First paper from the course accepted with 8 students as co-authors

Excellent news this morning! The first paper describing a genome sequenced, assembled and annotated in this course has been accepted for publication:

Ryo Miyazaki, Claire Bertelli, Paola Benaglio, Jonas Canton, Nicoló De Coi, Walid H. Gharib, Bebeka Gjoksi, Alexander Goesmann, Gilbert Greub, Keith Harshman, Burkhard Linke, Josip Mikulic, Linda Mueller, Damien Nicolas, Marc Robinson-Rechavi, Carlo Rivolta, Clémence Roggo, Shantanu Roy, Vladimir Sentchilo, Alexandra Von Siebenthal, Laurent Falquet, and Jan Roelof van der Meer. Comparative genome analysis of Pseudomonas knackmussii B13, the first bacterium known to degrade chloroaromatic compounds. Environmental Microbiology

Pseudomonas knackmussii B13 was the first strain to be isolated in 1974 that could degrade chlorinated aromatic hydrocarbons. This discovery was the prologue for subsequent characterization of numerous bacterial metabolic pathways, for genetic and biochemical studies, and which spurred ideas for pollutant bioremediation. In this study we determined the complete genome sequence of B13 using next generation sequencing technologies and optical mapping. Genome annotation indicated that B13 has a variety of metabolic pathways for degrading monoaromatic hydrocarbons including chlorobenzoate, aminophenol, anthranilate, and hydroxyquinol, but not polyaromatic compounds. Comparative genome analysis revealed that B13 is closest to Pseudomonas denitrificans and Pseudomonas aeruginosa. The B13 genome contains at least 8 genomic islands (prophages and integrative conjugative elements – ICE), which were absent in closely related pseudomonads. We confirm that two ICE are identical copies of the 103-kb self-transmissible element ICEclc that carries the genes for chlorocatechol metabolism. Comparison of ICEclc showed it is composed of a variable and a “core” region, which is very conserved among proteobacterial genomes, suggesting a widely distributed family of so far uncharacterized ICE. Resequencing of two spontaneous B13 mutants revealed a number of single nucleotide substitutions, as well as excision of a large 220 kb region and a prophage, which drastically change the host metabolic capacity and survivability.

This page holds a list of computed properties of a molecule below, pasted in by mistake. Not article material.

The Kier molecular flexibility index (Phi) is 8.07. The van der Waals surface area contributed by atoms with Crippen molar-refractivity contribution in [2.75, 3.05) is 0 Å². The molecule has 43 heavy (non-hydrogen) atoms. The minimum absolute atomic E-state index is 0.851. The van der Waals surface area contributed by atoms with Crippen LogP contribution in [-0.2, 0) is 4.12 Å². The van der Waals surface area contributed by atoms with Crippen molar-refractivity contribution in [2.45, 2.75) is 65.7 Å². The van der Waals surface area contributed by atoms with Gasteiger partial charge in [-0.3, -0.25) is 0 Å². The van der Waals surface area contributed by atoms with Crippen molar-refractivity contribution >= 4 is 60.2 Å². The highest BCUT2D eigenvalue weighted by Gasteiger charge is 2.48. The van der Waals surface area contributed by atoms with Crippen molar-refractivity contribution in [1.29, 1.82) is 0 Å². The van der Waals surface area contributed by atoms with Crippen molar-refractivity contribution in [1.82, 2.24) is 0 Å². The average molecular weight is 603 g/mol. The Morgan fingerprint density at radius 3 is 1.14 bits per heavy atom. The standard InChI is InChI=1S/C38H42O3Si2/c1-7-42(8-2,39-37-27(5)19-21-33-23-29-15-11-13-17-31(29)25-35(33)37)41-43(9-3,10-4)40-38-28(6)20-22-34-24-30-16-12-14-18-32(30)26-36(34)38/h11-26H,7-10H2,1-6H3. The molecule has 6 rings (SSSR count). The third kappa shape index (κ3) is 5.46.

The names of the master students are in bold in the author list.

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